Classroom Program Gets Kids Excited About Eating Healthy, Local Fruits and Vegetables

Getting your kids to eat their fruits and vegetables can be a challenge, especially in the school cafeteria where you’re not there to supervise what they eat. The classroom program Harvest of the Month, which can be easily replicated at home, is helping to get kids excited about eating healthy, local foods.

Harvest of the Month integrates local produce into your child’s classroom or cafeteria, or even at home. Each month, a different fruit or vegetable is featured through lessons in the classroom, recipe demonstrations, taste testings in the cafeteria, and featured cafeteria meals or side dishes.

“Kids like to try things in the cafeteria that they’ve grown or cooked themselves, or if they get to meet the farmer who grew it,” says Diane Conners, senior policy specialist at the Groundwork Center for Resilient Communities, which launched farm to school programs in the region about 10 years ago. “In the very first school we worked with, the principal announced that at recess students would get to meet the farmer who grew the potatoes that were being served in the hot entree, the potato bar, that day. Twice as many kids as usual chose the hot entree over pizza that day!”

The program is part of a larger Farm to School movement that includes the efforts of Traverse Bay Area Intermediate School District (TBAISD), and is focused on bringing food into schools through cooking demonstrations, nutrition lessons, garden plots, farm field trips, and more.

The hands-­on approach offers a fun, holistic experience and can have a large impact on how kids make decisions about food.

“The Harvest of the Month program gives food service staff, teachers, parents, and students an exciting resource for connecting to classroom learning through a featured local and seasonal produce ingredient,” says Hannah Fernando, the Farm to School curriculum coordinator at TBAISD.  “The program is easy and simple to utilize, while offering an interdisciplinary tool to encourage experiential learning in and out of the classroom.”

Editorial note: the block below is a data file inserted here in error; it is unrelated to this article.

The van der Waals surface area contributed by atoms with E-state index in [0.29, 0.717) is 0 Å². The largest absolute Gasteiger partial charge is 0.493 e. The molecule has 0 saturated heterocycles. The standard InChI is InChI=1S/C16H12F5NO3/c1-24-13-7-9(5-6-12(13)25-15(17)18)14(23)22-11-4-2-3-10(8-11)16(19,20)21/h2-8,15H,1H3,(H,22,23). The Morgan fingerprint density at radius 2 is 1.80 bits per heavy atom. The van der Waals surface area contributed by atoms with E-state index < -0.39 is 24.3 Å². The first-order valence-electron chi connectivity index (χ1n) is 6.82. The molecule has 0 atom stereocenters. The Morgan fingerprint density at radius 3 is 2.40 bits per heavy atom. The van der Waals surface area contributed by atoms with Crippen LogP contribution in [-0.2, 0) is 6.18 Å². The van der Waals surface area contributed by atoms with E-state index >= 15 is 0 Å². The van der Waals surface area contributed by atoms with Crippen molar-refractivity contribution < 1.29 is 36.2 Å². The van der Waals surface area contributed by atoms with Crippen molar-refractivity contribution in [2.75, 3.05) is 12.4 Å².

March’s lesson plan is all about frozen fruit. Try the recipe below at home with your kids, and learn how to freeze your own fresh fruit! You can find all of the Harvest of the Month lesson plans and recipes online through TBAISD at

Berrylicious Smoothie Recipe

Prep time: 2 min
Cook time: 0 minutes
Estimated Cost: $3
Serves 2-4


  • 1/2 cup orange juice
  • 1/2 cup low-fat vanilla yogurt
  • 1/2 banana, sliced
  • 1 cup strawberries
  • 1/2 cup blueberries


  1. Combine orange juice and yogurt in a blender. Add banana, strawberries and blueberries.
  2. Blend until smooth, 30-45 seconds.

Tip: For a colder smoothie, you can use frozen fruit. Try this basic recipe with any fruits you like. Local fruits include blueberries, strawberries, cherries, apples, peaches, and more. You can even add greens such as spinach or kale to increase the health factor!

Fruit Freezing Tips

Buy fresh fruit in season and freeze it to use in smoothies or desserts later in the year. Rinse fresh fruit, remove pits (if necessary), and place on a baking sheet in a single layer. Freeze for one to two hours, then remove and place in a freezer-proof bag to use as needed. You can find local fruits and vegetables at

Past freezing time? Goodwill of Northwest Michigan’s Farm to Freezer program flash freezes produce from local farms in Northern Michigan so you can enjoy them all year long! View their current product line (


By Carly Simpson, MyNorth Media